A commonly held view is that colon cancer screening is embarrassing, even disgusting. Talk of bowel movements, laxatives and enemas offends people. So, how successful has the medical establishment been in recent years in overcoming this cultural bias?
As recently as 2000 national surveys suggested that fewer than fifty percent of United States adults over the age of fifty were undergoing any kind of colorectal cancer screening. The highest compliance rate reported was from the Kaiser Permanente Plan in California, whose doctors are scored on the quality of the care they deliver. In their hands about sixty percent of their patients had some sort of screening event, usually fecal occult blood testing (FOBT, the three-card test on stool). A much smaller percentage had any kind of invasive procedure such as barium enema or colonoscopy even though these tests are much more accurate than FOBT. Nationally the numbers were lower.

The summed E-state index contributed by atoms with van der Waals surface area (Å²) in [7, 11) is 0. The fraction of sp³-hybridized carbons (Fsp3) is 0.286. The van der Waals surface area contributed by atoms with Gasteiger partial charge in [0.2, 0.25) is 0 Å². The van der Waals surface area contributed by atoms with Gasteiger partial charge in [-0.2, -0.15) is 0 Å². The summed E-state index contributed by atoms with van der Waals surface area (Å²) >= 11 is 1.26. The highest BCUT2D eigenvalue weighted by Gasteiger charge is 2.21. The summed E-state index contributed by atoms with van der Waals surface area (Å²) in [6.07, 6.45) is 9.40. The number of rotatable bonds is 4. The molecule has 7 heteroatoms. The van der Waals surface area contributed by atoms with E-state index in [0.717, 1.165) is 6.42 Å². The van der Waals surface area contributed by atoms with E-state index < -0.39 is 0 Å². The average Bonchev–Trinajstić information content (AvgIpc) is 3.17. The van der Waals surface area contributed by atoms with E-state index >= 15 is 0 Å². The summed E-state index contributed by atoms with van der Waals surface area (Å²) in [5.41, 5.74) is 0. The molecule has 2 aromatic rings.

Ever since Katie Couric underwent a colonoscopy on national television, the colorectal community – gastroenterologists, colorectal surgeons and oncologists – has pushed to bring screening to the forefront. For over a decade March has been dedicated to increasing public interest in colon cancer screening.